Cherokee is a fertile Tennessee Valley Authority (TVA) reservoir containing 30,300 surface acres and 393 miles of shoreline. Fish densities are greater than in many other Tennessee reservoirs due to the high fertility level. There is a prolific forage base of threadfin shad, gizzard shad, and alewife. The primary game fish species are the three black bass species, striped bass, hybrid striped bass, crappie, walleye, sauger, sunfish, white bass, and catfish.
Largemouth and smallmouth bass are not stocked in Cherokee because they are very abundant and the fishery is easily sustained through natural reproduction. The daily creel limit for largemouth and smallmouth is five in any combination. The minimum length limit for largemouth is 15-inches and the minimum length limit for smallmouth will increase to 18-inches on March 1, 2008.
The length limit for largemouth was increased in 2001 to create a more quality fishery. They have responded even better than expected and the size limit has helped move a surprising number of fish into the more desirable size-classes.
Spotted (Kentucky) bass make up a fair percentage of the black bass population. Unlike largemouth and smallmouth, this species rarely reaches quality-size in any east Tennessee reservoir. They also utilize the same habitat and compete with the more quality-size smallmouth bass. As a result, anglers are encouraged to keep these fish for the table. There is no size restriction and the limit is 15 spotted bass per day.
STRIPED and CHEROKEE (HYBRID) BASS:
* Striped bass stocking: 2007 - 151,818; 2006 - 168,434; 2005 - 133,646; 2004 - 81,285; 2003 - 103,423; 2002 - 97,854
* Hybrid stocking: 2007 - 55,006; 2006 - 56,882; 2005 - 31,950; 2004 - 117,952; 2003 - 51,708; 2002 - 58,934
Stripers appear to be less numerous than they have been in the past. Our angler survey estimated that only 5,875 were caught in 2006. Although some large striped bass are caught, they do not normally grow big in Cherokee due to poor dissolved oxygen levels in the summer months. The average weight of stripers in the 2006 survey was 12.5 lb.
Hybrids, the cross between striped and white bass, are more tolerant of warm water and low oxygen levels. Many have been stocked since 2000 in the hope that they will offer a more diverse opportunity for anglers. They survive and grow exceptionally well in Cherokee.
The current daily creel limit for both hybrid and striped bass is two, 15-inch fish in any combination. Stripers congregate in the summer within an oxygen refuge area near the dam and are very susceptible to over exploitation. A closed fishing zone has been established near the dam from July 15 - September 15 to protect the fishery.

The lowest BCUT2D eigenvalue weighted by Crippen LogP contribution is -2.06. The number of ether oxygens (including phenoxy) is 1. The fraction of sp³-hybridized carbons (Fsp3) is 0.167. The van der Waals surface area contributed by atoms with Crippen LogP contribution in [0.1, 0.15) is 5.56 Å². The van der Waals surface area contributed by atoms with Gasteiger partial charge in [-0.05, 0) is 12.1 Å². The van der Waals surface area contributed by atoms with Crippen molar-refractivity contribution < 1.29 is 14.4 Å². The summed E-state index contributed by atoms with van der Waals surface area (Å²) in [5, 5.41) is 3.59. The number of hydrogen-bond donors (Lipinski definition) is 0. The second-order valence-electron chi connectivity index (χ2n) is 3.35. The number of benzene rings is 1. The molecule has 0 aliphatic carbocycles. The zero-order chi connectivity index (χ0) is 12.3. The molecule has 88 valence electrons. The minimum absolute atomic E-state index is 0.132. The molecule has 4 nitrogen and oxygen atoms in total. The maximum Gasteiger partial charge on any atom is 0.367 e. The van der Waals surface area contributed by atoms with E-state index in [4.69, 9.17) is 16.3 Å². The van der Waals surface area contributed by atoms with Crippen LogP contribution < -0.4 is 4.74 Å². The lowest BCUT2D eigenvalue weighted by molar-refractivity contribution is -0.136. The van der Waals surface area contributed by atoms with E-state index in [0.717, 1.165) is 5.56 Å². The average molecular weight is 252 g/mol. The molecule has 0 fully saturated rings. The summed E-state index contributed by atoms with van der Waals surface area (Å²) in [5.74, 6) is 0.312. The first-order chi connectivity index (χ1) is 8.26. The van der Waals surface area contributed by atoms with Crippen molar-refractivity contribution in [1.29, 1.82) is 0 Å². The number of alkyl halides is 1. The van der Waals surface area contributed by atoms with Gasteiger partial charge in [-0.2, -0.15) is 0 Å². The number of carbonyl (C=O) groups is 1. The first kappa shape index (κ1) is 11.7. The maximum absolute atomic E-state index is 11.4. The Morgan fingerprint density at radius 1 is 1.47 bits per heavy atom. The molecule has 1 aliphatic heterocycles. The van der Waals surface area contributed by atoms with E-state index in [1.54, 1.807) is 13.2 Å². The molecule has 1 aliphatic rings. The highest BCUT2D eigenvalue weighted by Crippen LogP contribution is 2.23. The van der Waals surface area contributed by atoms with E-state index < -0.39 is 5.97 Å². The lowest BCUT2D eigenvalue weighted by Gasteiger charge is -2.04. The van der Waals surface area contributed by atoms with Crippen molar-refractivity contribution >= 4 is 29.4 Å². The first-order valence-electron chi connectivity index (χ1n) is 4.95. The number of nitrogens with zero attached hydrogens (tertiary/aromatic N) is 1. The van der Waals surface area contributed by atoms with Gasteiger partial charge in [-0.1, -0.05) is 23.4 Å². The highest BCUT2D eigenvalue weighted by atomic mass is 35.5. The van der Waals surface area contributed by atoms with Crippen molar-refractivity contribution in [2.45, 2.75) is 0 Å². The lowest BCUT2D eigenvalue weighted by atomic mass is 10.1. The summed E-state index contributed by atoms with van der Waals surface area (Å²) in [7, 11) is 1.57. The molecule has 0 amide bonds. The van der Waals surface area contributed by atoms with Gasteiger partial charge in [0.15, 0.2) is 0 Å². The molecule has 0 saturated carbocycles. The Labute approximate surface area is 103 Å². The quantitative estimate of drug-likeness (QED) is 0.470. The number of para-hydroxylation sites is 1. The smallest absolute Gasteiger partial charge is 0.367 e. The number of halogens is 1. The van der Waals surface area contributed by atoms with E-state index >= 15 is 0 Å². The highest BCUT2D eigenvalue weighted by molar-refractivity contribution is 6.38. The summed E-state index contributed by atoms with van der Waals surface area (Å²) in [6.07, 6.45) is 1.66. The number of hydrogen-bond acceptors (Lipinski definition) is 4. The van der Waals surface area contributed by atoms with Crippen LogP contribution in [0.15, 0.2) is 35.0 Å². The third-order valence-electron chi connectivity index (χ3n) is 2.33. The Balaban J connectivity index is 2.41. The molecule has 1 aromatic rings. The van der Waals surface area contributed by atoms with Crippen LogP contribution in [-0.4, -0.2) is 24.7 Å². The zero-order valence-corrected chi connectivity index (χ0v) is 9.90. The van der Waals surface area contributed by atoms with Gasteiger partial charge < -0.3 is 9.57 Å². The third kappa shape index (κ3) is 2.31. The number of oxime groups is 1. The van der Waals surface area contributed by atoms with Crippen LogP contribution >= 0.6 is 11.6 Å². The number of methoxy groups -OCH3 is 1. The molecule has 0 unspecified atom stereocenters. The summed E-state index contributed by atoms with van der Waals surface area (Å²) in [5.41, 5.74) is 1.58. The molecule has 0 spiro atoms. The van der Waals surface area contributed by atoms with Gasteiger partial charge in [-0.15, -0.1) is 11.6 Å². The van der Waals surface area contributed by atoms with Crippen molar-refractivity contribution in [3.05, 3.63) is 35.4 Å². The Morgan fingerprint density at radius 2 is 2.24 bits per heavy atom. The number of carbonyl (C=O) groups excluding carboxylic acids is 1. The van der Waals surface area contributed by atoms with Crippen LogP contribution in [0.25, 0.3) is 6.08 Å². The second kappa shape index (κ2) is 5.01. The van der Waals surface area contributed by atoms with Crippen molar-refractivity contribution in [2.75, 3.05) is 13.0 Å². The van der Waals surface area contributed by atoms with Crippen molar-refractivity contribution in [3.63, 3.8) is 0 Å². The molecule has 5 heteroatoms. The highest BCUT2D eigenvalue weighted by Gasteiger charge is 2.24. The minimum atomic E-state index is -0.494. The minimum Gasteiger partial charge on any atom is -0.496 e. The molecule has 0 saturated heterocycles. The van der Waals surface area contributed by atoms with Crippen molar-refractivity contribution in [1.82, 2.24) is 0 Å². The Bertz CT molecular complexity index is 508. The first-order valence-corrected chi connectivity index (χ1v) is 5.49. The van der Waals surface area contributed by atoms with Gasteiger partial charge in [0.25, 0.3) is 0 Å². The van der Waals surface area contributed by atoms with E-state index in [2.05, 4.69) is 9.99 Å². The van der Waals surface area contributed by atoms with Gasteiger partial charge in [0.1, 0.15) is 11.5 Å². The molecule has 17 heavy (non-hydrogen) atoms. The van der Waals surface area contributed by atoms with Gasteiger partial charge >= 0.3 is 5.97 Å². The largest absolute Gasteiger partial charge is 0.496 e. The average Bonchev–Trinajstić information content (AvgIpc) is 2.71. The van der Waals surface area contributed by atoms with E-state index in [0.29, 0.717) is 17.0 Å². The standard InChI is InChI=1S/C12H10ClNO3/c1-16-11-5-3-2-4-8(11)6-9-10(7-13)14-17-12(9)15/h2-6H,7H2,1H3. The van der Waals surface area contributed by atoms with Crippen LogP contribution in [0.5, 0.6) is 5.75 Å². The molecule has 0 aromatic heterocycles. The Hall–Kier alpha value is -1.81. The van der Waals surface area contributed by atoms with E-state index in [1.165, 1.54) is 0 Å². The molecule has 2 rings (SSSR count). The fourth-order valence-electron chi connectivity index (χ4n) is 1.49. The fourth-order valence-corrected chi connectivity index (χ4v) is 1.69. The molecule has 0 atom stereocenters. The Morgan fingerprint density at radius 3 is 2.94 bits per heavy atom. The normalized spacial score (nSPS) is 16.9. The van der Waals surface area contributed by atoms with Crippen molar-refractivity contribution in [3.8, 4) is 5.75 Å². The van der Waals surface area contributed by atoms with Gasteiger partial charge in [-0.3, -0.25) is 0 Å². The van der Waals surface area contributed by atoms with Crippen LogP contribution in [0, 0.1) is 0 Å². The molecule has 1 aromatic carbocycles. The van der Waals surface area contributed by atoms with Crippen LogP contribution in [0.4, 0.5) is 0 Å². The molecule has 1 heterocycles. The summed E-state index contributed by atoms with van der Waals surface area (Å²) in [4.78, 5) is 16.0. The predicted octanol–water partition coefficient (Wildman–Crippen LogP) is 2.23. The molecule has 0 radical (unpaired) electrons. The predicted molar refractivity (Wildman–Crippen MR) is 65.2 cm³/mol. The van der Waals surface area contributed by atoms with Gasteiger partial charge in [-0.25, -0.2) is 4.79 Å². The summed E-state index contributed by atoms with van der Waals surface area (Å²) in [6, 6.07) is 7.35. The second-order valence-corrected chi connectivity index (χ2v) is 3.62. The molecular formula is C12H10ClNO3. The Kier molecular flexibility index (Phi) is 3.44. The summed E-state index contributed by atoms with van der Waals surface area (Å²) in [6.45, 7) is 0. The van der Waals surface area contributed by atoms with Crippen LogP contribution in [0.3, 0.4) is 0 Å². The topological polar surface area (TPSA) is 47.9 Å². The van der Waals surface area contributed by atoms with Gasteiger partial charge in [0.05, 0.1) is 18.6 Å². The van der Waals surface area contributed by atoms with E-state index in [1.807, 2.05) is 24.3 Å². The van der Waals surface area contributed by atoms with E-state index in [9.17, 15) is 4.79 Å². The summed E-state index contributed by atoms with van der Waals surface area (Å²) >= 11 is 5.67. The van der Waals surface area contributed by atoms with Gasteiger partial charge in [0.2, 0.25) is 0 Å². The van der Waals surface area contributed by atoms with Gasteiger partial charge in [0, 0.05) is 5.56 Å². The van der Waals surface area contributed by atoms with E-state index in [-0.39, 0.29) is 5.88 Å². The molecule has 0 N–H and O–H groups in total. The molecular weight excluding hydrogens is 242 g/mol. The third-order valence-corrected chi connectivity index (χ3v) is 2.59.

* Blacknose crappie stocking: 2007 - 72,775; 2003 - 38,740; 1999 - 26,383; 1998 - 408,502; 1997 - 185,998; 1996 - 371,309
* Black crappie: 2006 - 56,071
Our 2006 angler survey estimated that 75,453 crappie were caught and 19% of the total angling effort was for crappie. They are obviously very important to anglers and we have taken steps to improve the fishery.
Blacknose and black crappie have been stocked during the past several years. Blacknose are genetically similar to the black crappie which is the dominant crappie in the reservoir. The black stripe on their nose allows biologists to monitor the success of the stocking program.
The 10-inch size limit, 15-fish daily creel limit, and our stocking efforts should help improve crappie fishing in the future.
WALLEYE and SAUGER:
* Walleye stocking: 2007 - 146,959; 2006 - 75,629; 2005 - 60,089; 2004 - 156,792; 2003 - 149,810; 1999 - 93,323
* Sauger stocking: 2002 - 93,996; 2001 - 59,502; 2000 - 100,900
Sauger are well adapted to the warm, turbid waters of Cherokee and many have been recently stocked. Although good survival has been documented through our gill net sampling, only a limited number have been caught by anglers.
We plan to stock walleye exclusively in the future to maintain a quality pike-perch fishery. There well be a change in the sauger and walleye regulations beginning on March 1, 2008. Sauger will go to a 10-fish per day, 15-inch minimum length limit. Walleye will go to a five-fish per day, 18-inch minimum length limit.
Striped bass- During the late fall and early spring many striped bass move upstream to the John Sevier Steam Plant. Year round, but especially in the summer when dissolved oxygen levels are low, the lower section of the reservoir from Macedonia Hollow to the dam is hard to beat. Live shad or large shiners with single hook, sinker, and greater than 15 lb. test monofilament is a well-used method. One-ounce white doll flies with 6-inch plastic trailers, Red Fins or Little Mac plugs, Sassy Shads on 1-oz lead head, Zara Spooks, white Slug-gos, and jigging spoons are also used.
Largemouth bass- The highest catch occurs in March and April when the water warms and bass move to shallow water to spawn. Some popular tackle are Silver Buddies, Carolina-rigged plastic lizards, 4-inch plastic worms, crankbaits, Shad Raps, Rapalas, Rat-L-Traps, spinner baits, buzz baits, and many more.
Smallmouth bass- They move to clay and gravel points in the spring. Fish live bait on the bottom, Carolina-rigged lizards, or cast firetiger or shad colored Shad Raps, Rapalas, and Rebels.
Crappie- Fish in coves near fish attractors, brush piles, or downed trees in the early spring or late fall. Small minnows, plastic grubs, flies tipped with minnows, and small crankbaits work best.
Walleye- The best season is from January through May when they concentrate upstream near the steam plant. Best caught with small flies tipped with minnows, Rooster Tail or June Bug spinners, plastic grubs, and hair doll flies.
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